States around the country are suppressing minority votes to advantage white conservative candidates, Dean of Boston College Law School Vincent Rougeau said during a virtual panel on Thursday.
“States around the country are working overtime to make voting difficult or impossible in many ways that are designed to suppress voting among people of color, poor and working-class people, and young people, just to name a few groups,” Rougeau said.
BC Law hosted a webinar on Thursday entitled “Racial Justice & Democracy” where panelists discussed issues of voter discrimination. Jordan Wilson, BC Law ’22, moderated the panel.
The discussion invited panelists Melissa Nobles, Kenan Sahin dean of the MIT School of Humanities, Arts, and Social Sciences; Rahsaan Hall, director of the racial justice program for the American Civil Liberties Union of Massachusetts; and William Galvin, Massachusetts secretary of state, to provide their insight.
The first question asked the panelists how they felt about some Americans, often those who have traditionally had guaranteed voting rights, only wanting certain ‘informed’ groups to vote.
Hall said that this framing is highly troublesome and racist.
“The substantive issue of whether or not someone is entitled to vote or qualified to vote is highly problematic, and we should shun any notion or concept of that,” Hall said. “Who are the people who are most likely to be disenfranchised by that type of mindset? It’s going to be people of color, particularly Black and native folks, immigrant populations, and overwhelmingly, people who are poor.”
Wilson also asked how the panelists view the relationship between capitalism and democracy. Nobles weighed in, saying there is evident tension on display.
“I want to call attention to the ways in which democracy tries to potentially work against the excesses of the role of money in politics,” said Nobles.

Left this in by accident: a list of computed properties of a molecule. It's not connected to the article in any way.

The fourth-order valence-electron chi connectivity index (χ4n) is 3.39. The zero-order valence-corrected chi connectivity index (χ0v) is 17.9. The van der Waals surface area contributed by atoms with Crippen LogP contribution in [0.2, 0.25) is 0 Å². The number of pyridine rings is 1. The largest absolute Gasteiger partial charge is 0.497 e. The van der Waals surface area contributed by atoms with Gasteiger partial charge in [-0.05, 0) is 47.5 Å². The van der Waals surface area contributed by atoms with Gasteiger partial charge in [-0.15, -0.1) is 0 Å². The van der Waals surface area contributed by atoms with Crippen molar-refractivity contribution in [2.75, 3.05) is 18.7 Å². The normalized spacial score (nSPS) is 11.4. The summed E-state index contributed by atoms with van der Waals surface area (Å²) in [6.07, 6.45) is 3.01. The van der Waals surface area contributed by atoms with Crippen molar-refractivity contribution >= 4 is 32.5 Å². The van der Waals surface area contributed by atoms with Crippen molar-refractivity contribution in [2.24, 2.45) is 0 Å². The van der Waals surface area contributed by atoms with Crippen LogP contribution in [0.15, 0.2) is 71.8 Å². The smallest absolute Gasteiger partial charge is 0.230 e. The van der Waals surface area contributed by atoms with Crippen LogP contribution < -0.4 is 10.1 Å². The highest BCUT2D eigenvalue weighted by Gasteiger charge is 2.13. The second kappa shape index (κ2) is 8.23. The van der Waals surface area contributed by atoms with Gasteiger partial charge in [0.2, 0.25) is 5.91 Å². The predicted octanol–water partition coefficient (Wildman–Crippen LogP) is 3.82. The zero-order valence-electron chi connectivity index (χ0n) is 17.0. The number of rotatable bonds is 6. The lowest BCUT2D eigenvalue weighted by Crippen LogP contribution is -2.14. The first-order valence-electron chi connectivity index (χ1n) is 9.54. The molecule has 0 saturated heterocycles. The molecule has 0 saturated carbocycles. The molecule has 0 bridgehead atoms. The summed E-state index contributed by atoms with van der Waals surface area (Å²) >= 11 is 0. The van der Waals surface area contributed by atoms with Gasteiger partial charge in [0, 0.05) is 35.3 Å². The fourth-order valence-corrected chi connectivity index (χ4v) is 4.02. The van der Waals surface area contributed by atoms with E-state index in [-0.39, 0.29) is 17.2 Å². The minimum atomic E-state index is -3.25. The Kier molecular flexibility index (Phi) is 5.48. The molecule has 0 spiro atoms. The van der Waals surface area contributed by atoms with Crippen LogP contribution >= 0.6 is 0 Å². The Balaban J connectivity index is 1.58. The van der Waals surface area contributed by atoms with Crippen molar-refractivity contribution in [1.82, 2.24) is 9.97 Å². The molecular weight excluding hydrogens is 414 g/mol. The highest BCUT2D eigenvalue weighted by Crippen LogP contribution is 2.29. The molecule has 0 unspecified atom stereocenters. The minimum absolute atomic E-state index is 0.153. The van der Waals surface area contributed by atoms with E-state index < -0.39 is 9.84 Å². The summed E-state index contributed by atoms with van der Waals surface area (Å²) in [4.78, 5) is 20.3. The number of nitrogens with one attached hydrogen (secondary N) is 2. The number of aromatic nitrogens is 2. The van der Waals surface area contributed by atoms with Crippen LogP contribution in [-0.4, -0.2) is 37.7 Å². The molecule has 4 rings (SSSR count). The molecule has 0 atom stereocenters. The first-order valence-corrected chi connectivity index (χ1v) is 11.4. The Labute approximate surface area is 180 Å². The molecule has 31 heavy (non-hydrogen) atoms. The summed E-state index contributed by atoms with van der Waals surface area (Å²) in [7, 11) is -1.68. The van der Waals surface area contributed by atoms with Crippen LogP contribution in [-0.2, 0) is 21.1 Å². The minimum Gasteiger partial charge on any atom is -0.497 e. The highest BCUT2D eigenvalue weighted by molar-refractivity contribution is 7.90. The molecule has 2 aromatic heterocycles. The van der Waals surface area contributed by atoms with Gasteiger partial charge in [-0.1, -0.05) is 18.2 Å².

According to Nobles, the Democratic Party should prioritize making the vote accessible to everyone.
“It’s important,” she said. “You can’t be a full participating member of a political community without the right to vote.”
The final question was what policy changes panelists thought would advance racial justice, equity, and democracy in Massachusetts. Hall promoted implementing same-day registration and expanding mail-in voting.
“Removing as many barriers as possible to participate in our political system is what is going to be key,” he said. “Same-day registration [and] mail-in voting eliminates the barrier to people who want to participate in the electoral process.”
Galvin said that there is still a long way to go before achieving fair voter-registration practices.
“[N]ow the challenge is not so much to address the political issues that were raised by Trump people, but to make sure that bureaucracy does it’s best to count communities accurately,” he said.
Nobles said that events and trends of the past 20 years have made Americans question how the United States’ democracy works.
“The only game in town is democracy, and for much of our country’s history it seems that we understood that was the game. And the 21st century is making us wonder, is that so?” Nobles said.
Featured Image by Nicole Vagra / For the Heights